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When Chilon came to Delphi he thought to dedicate to the god the firstlings, as it were, of his own wisdom, and engraved upon a column these three maxims: "Know thyself"; "Nothing overmuch"; and the third, "A pledge, and ruin is nigh." Each of these maxims, though short and laconic,1 displays deep reflection. [2] For the maxim "Know thyself" exhorts us to become educated and to get prudence, it being only by these means that a man may come to know himself, either because it is chiefly those who are uneducated and thoughtless that think themselves to be very sagacious—and that, according to Plato, is of all kinds of ignorance the worst2—or because such people consider wicked men to be virtuous, and honest men, on the contrary, to be of no account; for only in this one way may a man know himself and his neighbour—by getting an education and a sagacity that are superior. [3]

Likewise, the maxim "Nothing overmuch" exhorts us to observe due measure in all things and not to make an irrevocable decision about any human affairs, as the Epidamnians once did. This people, who dwelt on the shores of the Adriatic, once quarrelled among themselves, and casting red-hot masses of iron right into the sea they swore an oath that they would never make up their mutual enmity until the masses of iron should be brought up hot out of the sea.3 And although they had sworn so severe an oath and had taken no thought of the admonition "Nothing overmuch," later under the compulsion of circumstances they put an end to their enmity, leaving the masses of iron to lie cold in the depths of the sea. [4]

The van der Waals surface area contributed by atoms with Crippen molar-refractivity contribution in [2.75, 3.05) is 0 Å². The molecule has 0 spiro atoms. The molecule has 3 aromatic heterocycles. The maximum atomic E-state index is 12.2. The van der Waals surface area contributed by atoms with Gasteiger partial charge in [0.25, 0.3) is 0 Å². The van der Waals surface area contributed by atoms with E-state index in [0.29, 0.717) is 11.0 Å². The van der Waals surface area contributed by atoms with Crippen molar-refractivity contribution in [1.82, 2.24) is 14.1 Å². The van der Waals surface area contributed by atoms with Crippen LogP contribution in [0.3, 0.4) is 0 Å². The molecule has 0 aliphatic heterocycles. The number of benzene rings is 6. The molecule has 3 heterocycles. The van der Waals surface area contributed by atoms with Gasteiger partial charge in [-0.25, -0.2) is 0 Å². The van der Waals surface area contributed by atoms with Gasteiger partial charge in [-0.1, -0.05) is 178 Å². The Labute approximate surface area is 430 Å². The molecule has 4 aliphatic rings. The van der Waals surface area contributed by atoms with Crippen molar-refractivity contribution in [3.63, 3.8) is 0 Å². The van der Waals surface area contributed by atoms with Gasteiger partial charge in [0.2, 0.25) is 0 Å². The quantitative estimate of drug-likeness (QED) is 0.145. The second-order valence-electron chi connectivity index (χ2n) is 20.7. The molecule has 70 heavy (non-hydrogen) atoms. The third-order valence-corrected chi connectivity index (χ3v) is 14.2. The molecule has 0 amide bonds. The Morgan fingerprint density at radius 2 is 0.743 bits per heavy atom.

And as for the maxim "A pledge, and ruin is nigh," some have assumed that by it Chilon was advising against marriage; for among most Greek peoples the agreement to marry is also called a "pledge," and this is confirmed by the common experience of men in that the worst and most numerous ills of life are due to wives. But some writers say that such an interpretation is unworthy of Chilon, because if marriage were destroyed life could not continue, and that he declares that "ruin" is nigh to such pledges as those made in connection with contracts and with agreements on other matters, all of which are concerned with money. As Euripides says:“ No pledge I give, observing well the loss
Which those incur who of the pledge are fond;
And writings there at Pytho say me nay.
Eur. fr. 923 [Nauck(2)] [5]

But some also say that it is not the meaning of Chilon nor is it the act of a good citizen, not to come to the aid of a friend when he needs help of this kind; but rather that he advises against strong asseverations, against eagerness in giving pledges, and against irrevocable decisions in human affairs, such as the Greeks once made in connection with their victory over Xerxes. For they took oath at Plataea4 that they would hand down enmity to the Persians as an inheritance even to their children's children, so long as the rivers run into the sea, as the race of men endures, and as the earth brings forth fruit; and yet, despite the binding pledge they had taken against fickle fortune, after a time they were sending ambassadors to Artaxerxes, Xerxes' son, to negotiate a treaty of friendship and alliance.5 [6]

Chilon's precepts, though brief, embrace the entire counsel necessary for the best life, since these pithy sayings of his are worth more than all the votive offerings set up in Delphi. The golden ingots of Croesus6 and other handiwork like them have vanished and were but great incentives to men who chose to lift impious hands against the temple; but Chilon's maxims are kept alive for all time, stored up as they are in the souls of educated men and constituting the fairest treasure, on which neither Phocians nor Gauls would be quick to lay their hands.7Const. Exc. 4, pp. 283-285.

1 Chilon was a Spartan (Laconian) ephor in 556 B.C.

2 The ignorance, Plato would say, that mistakes itself for knowledge.

3 According to Hdt. 1.165 the Phocaeans emphasized in a similar manner their resolve never to return to their native city.

4 In 479 B.C.

5 This would probably refer to the Peace of Callias in 448 (or earlier), but in it there was no question of an alliance. However, in 412 Sparta made a treaty with Persia against Athens.

6 See Hdt. 1.50.

7 The reference is to the sack of Delphi by the Phocians in 356-346 B.C. and by the Gauls in 279 B.C.

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